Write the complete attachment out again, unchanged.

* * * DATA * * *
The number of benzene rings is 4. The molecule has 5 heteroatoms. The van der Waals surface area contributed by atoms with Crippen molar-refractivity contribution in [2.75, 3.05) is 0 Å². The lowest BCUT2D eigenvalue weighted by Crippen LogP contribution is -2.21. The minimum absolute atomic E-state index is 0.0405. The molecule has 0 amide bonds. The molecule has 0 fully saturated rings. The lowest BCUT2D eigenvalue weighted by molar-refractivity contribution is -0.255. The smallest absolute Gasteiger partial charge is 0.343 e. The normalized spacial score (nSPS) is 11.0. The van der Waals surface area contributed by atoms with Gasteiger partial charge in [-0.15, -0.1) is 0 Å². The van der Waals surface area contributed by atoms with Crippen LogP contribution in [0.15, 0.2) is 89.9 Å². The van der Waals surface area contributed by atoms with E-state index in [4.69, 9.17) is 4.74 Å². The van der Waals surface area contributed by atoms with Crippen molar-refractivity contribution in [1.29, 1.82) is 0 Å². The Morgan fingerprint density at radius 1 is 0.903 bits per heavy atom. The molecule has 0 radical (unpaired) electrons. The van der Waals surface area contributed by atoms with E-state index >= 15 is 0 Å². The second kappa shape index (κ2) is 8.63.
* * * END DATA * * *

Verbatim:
The number of benzene rings is 4. The molecule has 5 heteroatoms. The van der Waals surface area contributed by atoms with Crippen molar-refractivity contribution in [2.75, 3.05) is 0 Å². The lowest BCUT2D eigenvalue weighted by Crippen LogP contribution is -2.21. The minimum absolute atomic E-state index is 0.0405. The molecule has 0 amide bonds. The molecule has 0 fully saturated rings. The lowest BCUT2D eigenvalue weighted by molar-refractivity contribution is -0.255. The smallest absolute Gasteiger partial charge is 0.343 e. The normalized spacial score (nSPS) is 11.0. The van der Waals surface area contributed by atoms with Gasteiger partial charge in [-0.15, -0.1) is 0 Å². The van der Waals surface area contributed by atoms with Crippen LogP contribution in [0.15, 0.2) is 89.9 Å². The van der Waals surface area contributed by atoms with E-state index in [4.69, 9.17) is 4.74 Å². The van der Waals surface area contributed by atoms with Crippen molar-refractivity contribution in [1.29, 1.82) is 0 Å². The Morgan fingerprint density at radius 1 is 0.903 bits per heavy atom. The molecule has 0 radical (unpaired) electrons. The van der Waals surface area contributed by atoms with E-state index >= 15 is 0 Å². The second kappa shape index (κ2) is 8.63.